9 Ingredients for a Successful Start to School

What are the ingredients for a successful start to school? If you’re a parent of a child beginning school next year, no doubt this is a question at the forefront of your mind. It’s easy to spend way too many hours stressing out about how your child will adjust to the new routines and expectations of ‘big school’, before their time at kindy is even done and dusted. I know because this time last year I was doing exactly the same thing.

Feeling a little anxious is a very normal experience for most of us. But instead of spending your time fretting, let’s channel that energy into getting the foundations in place, for your child’s schooling success.

So what are those nine ingredients for schooling success, you ask? Here they are, and as you may notice, children knowing their ABC’s is not one of them!


1. Integrated Primitive Reflexes

In order to think, listen, learn and communicate at full capacity, a child’s primitive reflexes need to be integrated.

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2. Switched on Sensory System

Our brain needs to be able to sort through and make sense of all of the incoming sensory information our body collects. This helps us to be calm, physically and emotionally grounded and to create understandings from the world around us.

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3. Body & Spatial Awareness

Having a strong understanding of what parts of the body we have, where they’re located and how it feels to move them helps us to feel whole in our physical body. It also helps our coordination hugely!

This body awareness then allows for the development of spatial awareness, which is knowing where we are in relation to everything else around us. It doesn’t sound like a big thing but being able to layout work on a page is one of the skills dependent upon spatial awareness.

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4. Crossing the Midline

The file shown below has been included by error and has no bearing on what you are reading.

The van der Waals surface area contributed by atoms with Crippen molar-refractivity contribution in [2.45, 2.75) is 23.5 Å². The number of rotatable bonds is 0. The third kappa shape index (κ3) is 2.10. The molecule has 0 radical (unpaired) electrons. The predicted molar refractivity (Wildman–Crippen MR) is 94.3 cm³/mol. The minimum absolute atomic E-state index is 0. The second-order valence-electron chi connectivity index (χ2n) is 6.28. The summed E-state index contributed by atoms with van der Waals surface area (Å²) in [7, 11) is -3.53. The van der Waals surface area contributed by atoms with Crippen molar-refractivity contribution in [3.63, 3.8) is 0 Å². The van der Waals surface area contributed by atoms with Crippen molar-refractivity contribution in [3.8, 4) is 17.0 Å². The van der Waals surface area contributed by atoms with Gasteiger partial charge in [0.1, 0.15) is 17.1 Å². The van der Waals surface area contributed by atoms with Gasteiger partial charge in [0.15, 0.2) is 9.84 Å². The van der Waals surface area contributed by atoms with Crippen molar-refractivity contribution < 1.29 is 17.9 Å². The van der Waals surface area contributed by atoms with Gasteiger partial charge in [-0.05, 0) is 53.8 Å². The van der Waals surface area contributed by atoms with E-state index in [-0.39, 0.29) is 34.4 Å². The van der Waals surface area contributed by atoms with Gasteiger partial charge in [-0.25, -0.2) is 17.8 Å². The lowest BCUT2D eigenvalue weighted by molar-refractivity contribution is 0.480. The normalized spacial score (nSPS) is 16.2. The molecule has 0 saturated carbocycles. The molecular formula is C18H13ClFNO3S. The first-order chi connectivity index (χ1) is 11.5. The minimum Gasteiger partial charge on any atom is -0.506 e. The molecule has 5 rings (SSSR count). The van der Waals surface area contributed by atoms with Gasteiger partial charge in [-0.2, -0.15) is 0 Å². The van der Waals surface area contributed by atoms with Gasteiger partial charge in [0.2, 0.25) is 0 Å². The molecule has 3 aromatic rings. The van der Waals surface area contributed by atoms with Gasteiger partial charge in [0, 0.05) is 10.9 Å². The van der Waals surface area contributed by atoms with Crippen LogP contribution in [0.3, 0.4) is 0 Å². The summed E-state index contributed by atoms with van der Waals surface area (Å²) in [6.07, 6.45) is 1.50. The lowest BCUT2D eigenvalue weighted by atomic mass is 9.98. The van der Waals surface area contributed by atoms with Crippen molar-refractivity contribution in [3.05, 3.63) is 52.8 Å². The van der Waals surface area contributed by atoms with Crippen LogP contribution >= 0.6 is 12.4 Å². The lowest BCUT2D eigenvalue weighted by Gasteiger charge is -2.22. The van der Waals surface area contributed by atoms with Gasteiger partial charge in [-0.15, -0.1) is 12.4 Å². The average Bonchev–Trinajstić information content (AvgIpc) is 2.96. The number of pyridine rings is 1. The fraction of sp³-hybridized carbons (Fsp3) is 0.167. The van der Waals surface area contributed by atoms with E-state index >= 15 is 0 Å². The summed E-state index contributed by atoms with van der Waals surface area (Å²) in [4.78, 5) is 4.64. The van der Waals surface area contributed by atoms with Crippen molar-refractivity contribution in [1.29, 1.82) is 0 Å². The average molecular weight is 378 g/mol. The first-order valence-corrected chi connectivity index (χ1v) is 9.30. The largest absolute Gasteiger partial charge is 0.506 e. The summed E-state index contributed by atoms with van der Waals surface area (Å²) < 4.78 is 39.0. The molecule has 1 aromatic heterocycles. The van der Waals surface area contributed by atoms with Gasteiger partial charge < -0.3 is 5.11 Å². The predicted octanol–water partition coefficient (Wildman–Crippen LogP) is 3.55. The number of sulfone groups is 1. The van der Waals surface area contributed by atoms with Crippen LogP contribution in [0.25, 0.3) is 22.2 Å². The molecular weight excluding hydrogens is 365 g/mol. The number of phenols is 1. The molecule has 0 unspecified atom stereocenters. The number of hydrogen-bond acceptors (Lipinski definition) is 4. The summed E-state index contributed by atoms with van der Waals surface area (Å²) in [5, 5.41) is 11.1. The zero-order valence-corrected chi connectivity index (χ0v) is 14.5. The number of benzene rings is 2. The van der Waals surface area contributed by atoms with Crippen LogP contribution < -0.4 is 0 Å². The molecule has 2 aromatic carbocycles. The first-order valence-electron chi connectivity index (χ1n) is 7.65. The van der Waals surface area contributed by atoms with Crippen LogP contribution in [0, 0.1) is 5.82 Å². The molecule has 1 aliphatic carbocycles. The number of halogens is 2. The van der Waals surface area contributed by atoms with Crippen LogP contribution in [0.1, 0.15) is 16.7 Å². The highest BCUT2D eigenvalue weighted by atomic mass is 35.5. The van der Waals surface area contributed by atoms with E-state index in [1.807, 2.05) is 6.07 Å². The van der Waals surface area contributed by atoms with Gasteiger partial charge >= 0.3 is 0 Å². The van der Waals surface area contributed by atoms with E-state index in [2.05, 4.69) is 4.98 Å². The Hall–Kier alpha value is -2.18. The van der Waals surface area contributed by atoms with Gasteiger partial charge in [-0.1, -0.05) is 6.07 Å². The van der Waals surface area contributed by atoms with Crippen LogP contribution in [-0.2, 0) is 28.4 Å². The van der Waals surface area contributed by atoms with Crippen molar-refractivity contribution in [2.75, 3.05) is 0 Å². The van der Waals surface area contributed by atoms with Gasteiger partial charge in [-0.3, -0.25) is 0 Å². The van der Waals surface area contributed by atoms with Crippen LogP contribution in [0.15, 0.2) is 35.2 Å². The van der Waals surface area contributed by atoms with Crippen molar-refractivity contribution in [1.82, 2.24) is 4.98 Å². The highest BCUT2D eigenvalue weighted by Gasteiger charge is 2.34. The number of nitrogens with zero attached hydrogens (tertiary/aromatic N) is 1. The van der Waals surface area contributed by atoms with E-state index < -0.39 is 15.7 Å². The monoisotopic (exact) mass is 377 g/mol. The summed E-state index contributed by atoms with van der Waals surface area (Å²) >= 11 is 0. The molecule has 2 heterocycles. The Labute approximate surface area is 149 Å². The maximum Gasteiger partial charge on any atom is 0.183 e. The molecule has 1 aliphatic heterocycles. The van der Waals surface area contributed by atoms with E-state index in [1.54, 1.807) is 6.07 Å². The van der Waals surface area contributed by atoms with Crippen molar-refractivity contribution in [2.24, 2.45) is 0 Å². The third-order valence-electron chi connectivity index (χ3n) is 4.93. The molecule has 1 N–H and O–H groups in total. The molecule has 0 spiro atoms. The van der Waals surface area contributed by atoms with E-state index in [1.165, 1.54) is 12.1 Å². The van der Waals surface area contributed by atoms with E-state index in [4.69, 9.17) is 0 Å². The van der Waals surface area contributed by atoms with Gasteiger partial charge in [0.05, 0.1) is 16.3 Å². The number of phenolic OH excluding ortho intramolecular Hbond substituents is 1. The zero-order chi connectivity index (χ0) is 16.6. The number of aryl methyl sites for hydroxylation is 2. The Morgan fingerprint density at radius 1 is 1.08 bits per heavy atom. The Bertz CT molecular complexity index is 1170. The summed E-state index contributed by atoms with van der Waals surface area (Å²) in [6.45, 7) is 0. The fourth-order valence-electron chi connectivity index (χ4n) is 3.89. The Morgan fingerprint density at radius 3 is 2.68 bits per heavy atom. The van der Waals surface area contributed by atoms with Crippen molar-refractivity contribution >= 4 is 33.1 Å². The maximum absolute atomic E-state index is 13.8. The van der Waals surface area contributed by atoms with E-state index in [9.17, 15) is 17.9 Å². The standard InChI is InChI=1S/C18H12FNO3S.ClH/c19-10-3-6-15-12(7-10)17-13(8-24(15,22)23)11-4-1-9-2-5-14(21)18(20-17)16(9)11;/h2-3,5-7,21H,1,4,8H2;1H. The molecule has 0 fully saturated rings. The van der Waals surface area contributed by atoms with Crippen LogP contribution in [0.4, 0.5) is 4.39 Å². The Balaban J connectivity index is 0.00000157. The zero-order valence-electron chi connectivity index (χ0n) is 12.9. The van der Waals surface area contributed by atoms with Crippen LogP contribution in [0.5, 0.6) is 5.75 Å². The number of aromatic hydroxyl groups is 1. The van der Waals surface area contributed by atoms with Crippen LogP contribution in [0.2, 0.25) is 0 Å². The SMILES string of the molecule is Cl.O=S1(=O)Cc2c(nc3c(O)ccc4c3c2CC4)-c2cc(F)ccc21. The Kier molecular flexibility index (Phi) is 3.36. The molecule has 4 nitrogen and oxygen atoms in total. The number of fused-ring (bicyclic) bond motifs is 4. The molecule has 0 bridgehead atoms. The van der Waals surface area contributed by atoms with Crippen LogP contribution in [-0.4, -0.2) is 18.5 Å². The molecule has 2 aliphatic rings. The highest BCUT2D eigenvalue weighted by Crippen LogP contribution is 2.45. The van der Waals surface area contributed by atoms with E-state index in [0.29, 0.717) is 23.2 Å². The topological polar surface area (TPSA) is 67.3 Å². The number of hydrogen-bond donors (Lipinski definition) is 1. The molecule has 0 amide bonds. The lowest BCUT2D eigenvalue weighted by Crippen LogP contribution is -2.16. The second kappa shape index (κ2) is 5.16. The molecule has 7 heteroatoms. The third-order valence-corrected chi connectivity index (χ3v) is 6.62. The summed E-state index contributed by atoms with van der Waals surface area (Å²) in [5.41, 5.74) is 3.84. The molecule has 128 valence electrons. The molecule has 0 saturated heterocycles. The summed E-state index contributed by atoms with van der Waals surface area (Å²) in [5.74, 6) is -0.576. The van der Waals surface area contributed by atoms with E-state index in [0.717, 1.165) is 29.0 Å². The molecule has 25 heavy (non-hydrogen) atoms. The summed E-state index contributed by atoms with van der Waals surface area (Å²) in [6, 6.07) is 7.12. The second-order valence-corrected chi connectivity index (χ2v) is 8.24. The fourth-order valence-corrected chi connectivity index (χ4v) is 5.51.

To read with ease, our eyes need to be able to cross the midline, an invisible barrier at the centre of our body. To write comfortably from left to write on the page, our hand and arm also need to be able to cross this barrier. Typically the midline disappears at three years of age. Seemingly simple tasks however, will be challenging for the increasing number of children starting school with it still firmly in place.

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5. Rich Language on Hand

Having a large vocabulary and well formed sentences help a child to express their needs and wants, as well as make and maintain friendships more easily. These verbal language skills later transfer to the written word, allowing depth and clarity of meaning right across all curriculum areas.


6. Strong Eye Muscles

Just like any muscle in our body, our eyes need to be strong and well developed to complete the complex tasks required of them. Moving our eyes from left to right (tracking) and refocusing between two objects of different distances (accommodation) are crucial to a child’s school success. Why? Because these abilities are ingrained in the processes of reading, writing and copying from the whiteboard.

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7. Imagination & Creativity

To have a mind full of ideas, be practised in problem solving and to have an abundance of play experiences out in nature, develops children’s creativity muscle. While creativity is somewhat undervalued in our education system, it’s directly connected to intelligence as well as feelings of fulfilment.

If you haven’t yet watched Ken Robinson’s inspiring and entertaining TedTalk, ‘How schools kill creativity’, I urge you to do so.


8. Good Fuel

Participating at school requires a huge amount of brainpower. To be able to concentrate and learn is dependent upon eating the right fuel for the job. Packaged food, while really convenient I know, just isn’t enough for maximum output. Fresh food, whole food, real food (including high quality fats), that’s the stuff good brains are made of!

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9. A Positive Sense of Self

Children with a positive sense of self have the determination to succeed no matter what. To understand who you are, to like yourself, and to feel loved unconditionally are powerful assets for a lifetime of greatness.

Which ingredient speaks to you the most?

Being ready to succeed at school is less about the knowledge that children bring with them to the classroom and more about their brain and body being wired for mastery. With this in place, there’s nothing holding them back!

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